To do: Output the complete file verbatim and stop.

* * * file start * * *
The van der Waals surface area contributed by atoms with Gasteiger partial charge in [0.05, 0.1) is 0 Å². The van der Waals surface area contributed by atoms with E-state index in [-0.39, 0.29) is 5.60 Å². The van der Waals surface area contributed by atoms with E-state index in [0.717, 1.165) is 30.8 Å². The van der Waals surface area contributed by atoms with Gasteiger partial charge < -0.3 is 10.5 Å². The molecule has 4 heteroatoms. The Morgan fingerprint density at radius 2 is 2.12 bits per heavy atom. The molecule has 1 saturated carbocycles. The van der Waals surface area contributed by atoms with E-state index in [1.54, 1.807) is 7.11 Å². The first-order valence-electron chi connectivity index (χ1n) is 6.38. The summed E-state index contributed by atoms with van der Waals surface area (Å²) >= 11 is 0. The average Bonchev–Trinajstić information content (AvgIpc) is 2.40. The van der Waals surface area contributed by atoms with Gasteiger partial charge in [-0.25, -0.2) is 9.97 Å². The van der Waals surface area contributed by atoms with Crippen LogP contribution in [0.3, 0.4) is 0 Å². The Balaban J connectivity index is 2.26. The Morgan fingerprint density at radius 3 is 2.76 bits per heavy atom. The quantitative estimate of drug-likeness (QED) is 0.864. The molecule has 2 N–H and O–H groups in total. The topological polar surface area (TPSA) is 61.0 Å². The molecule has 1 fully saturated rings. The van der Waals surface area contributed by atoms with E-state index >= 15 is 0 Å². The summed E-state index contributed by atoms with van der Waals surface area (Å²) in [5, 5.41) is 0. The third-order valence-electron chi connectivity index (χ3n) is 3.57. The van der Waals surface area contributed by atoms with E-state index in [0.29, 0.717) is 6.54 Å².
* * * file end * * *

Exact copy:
The van der Waals surface area contributed by atoms with Gasteiger partial charge in [0.05, 0.1) is 0 Å². The van der Waals surface area contributed by atoms with E-state index in [-0.39, 0.29) is 5.60 Å². The van der Waals surface area contributed by atoms with E-state index in [0.717, 1.165) is 30.8 Å². The van der Waals surface area contributed by atoms with Gasteiger partial charge < -0.3 is 10.5 Å². The molecule has 4 heteroatoms. The Morgan fingerprint density at radius 2 is 2.12 bits per heavy atom. The molecule has 1 saturated carbocycles. The van der Waals surface area contributed by atoms with E-state index in [1.54, 1.807) is 7.11 Å². The first-order valence-electron chi connectivity index (χ1n) is 6.38. The summed E-state index contributed by atoms with van der Waals surface area (Å²) >= 11 is 0. The average Bonchev–Trinajstić information content (AvgIpc) is 2.40. The van der Waals surface area contributed by atoms with Gasteiger partial charge in [-0.25, -0.2) is 9.97 Å². The van der Waals surface area contributed by atoms with Crippen LogP contribution in [0.3, 0.4) is 0 Å². The Balaban J connectivity index is 2.26. The Morgan fingerprint density at radius 3 is 2.76 bits per heavy atom. The quantitative estimate of drug-likeness (QED) is 0.864. The molecule has 2 N–H and O–H groups in total. The topological polar surface area (TPSA) is 61.0 Å². The molecule has 1 fully saturated rings. The van der Waals surface area contributed by atoms with E-state index >= 15 is 0 Å². The summed E-state index contributed by atoms with van der Waals surface area (Å²) in [5, 5.41) is 0. The third-order valence-electron chi connectivity index (χ3n) is 3.57. The van der Waals surface area contributed by atoms with E-state index in [0.29, 0.717) is 6.54 Å².